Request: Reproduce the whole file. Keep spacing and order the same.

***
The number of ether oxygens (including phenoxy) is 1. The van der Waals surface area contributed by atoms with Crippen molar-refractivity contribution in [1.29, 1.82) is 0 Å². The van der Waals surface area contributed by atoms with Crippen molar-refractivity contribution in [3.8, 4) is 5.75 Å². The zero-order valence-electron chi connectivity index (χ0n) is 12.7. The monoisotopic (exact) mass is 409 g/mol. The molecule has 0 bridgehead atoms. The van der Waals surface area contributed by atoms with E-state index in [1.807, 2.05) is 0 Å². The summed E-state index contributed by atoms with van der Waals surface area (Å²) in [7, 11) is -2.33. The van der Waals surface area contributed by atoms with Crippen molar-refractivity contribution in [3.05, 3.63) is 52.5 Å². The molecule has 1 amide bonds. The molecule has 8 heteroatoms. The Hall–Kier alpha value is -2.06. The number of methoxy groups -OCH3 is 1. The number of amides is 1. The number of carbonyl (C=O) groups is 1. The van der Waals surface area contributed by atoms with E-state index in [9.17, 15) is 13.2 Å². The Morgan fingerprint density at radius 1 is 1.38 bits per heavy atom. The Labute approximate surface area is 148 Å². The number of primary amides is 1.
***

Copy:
The number of ether oxygens (including phenoxy) is 1. The van der Waals surface area contributed by atoms with Crippen molar-refractivity contribution in [1.29, 1.82) is 0 Å². The van der Waals surface area contributed by atoms with Crippen molar-refractivity contribution in [3.8, 4) is 5.75 Å². The zero-order valence-electron chi connectivity index (χ0n) is 12.7. The monoisotopic (exact) mass is 409 g/mol. The molecule has 0 bridgehead atoms. The van der Waals surface area contributed by atoms with E-state index in [1.807, 2.05) is 0 Å². The summed E-state index contributed by atoms with van der Waals surface area (Å²) in [7, 11) is -2.33. The van der Waals surface area contributed by atoms with Crippen molar-refractivity contribution in [3.05, 3.63) is 52.5 Å². The molecule has 1 amide bonds. The molecule has 8 heteroatoms. The Hall–Kier alpha value is -2.06. The number of methoxy groups -OCH3 is 1. The number of amides is 1. The number of carbonyl (C=O) groups is 1. The van der Waals surface area contributed by atoms with E-state index in [9.17, 15) is 13.2 Å². The Morgan fingerprint density at radius 1 is 1.38 bits per heavy atom. The Labute approximate surface area is 148 Å². The number of primary amides is 1.